Bishop Malooly announced a new diocesan office this week with the appointment of Father Glenn Evers to head the Office for Cultural Ministries for the Diocese of Wilmington.
Father Evers, who will remain as associate pastor at St. Mary of the Assumption Parish in Hockessin, will oversee the existing diocesan offices for Hispanic Ministry, Ministry to Black Catholics, the Korean Catholic Community and the Native American Catholic Community.
The bishop also named Father Carlos Ochoa, associate pastor of St. John-Holy Angels Church in Newark, to become coordinator of the Hispanic Ministry office in October.
“What this office is going to do is help coordinate resources more effectively and, more importantly, it has the potential to grow into something more than it is,” said Msgr. Steven P. Hurley, diocesan vicar general and moderator of the curia.
Citing studies that report 36 percent of all Catholic parishes in the United States identify themselves as multicultural, Msgr. Hurley noted the growing recognition that demographics of the church in the U.S. is changing.
“We’ve been blessed here in Wilmington with vibrant ministries for Hispanic, black, Korean and Native American Catholics,” Msgr. Hurley said. We also have growing populations of West Africans, Indians and Vietnamese, he added.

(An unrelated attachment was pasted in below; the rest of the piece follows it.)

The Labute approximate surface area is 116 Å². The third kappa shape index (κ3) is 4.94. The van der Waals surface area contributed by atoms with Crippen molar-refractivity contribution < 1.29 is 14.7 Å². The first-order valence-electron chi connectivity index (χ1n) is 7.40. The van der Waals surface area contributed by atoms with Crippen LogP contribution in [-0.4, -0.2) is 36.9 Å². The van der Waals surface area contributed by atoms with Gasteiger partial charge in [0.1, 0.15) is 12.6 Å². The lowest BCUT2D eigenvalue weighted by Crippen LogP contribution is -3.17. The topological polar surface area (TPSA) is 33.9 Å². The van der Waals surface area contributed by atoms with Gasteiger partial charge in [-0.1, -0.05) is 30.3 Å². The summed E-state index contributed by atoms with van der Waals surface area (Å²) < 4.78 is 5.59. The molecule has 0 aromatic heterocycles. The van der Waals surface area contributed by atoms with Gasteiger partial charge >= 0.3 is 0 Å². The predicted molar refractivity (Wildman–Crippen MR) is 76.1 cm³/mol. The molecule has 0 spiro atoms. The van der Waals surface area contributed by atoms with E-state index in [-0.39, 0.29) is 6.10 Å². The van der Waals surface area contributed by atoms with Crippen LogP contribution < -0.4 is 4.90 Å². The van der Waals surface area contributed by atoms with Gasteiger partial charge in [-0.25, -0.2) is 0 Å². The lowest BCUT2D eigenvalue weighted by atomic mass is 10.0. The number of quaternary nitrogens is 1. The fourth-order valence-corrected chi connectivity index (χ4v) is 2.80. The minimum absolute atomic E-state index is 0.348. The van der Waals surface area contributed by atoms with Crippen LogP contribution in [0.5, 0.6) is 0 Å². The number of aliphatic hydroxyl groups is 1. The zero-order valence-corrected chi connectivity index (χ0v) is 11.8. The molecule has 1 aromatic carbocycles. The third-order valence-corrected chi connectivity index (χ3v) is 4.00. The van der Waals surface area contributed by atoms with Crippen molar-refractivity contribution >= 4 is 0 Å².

“My hope is that the Cultural Ministries office is the first step in giving more prominence and emphasis to these ministries.
“It’s an opportunity to learn, to listen and to recognize our parishes are changing and that these different expressions of worship and spirituality can bring new life and vigor into the diocese,” said Msgr. Hurley.
Father Evers said his responsibilities at the new Cultural Ministries office reinforces the church’s mission that “Christ is here for everyone. It’s a very important part of the mission of our diocese and something I value in my own life.”
Father Evers, who has previously served the Hispanic community at St. Peter and Paul Parish in Easton, Md., speaks Spanish and said he’s always found “joy in knowing people who don’t have the customs I grew up with,” their food, culture and language.
The growing diversity of American Catholics is a reflection of the early church, Father Evers said, citing the story of Pentecost, when through the Gift of the Holy Spirit, people speaking different languages were able to understand the Apostles and the church grew into a church that’s universal.
Father Evers said he hopes to give the four diocesan coordinators of ethnic ministries — Father Paul Williams OFM, for Ministry for Black Catholics; Father Ochoa, who is succeeding Father Emerson Rodriguez, OFM, who has been transferred by his order; Father Tae-Guen Peter Kim of the Korean Catholic Community; and Sharon Ward, coordinator of Native American Ministry — greater attention on the diocesan level to help them succeed and “improve the work they’ve already been caring about for some time now.”
Father Evers has no set agenda for his new responsibilities, he said.
“For me, ministry always starts with learning before you start changing anything. I’m pretty enthusiastic about it. I’m going to approach the ministry and the job with an open heart and arms. That’s how the Lord approaches us.”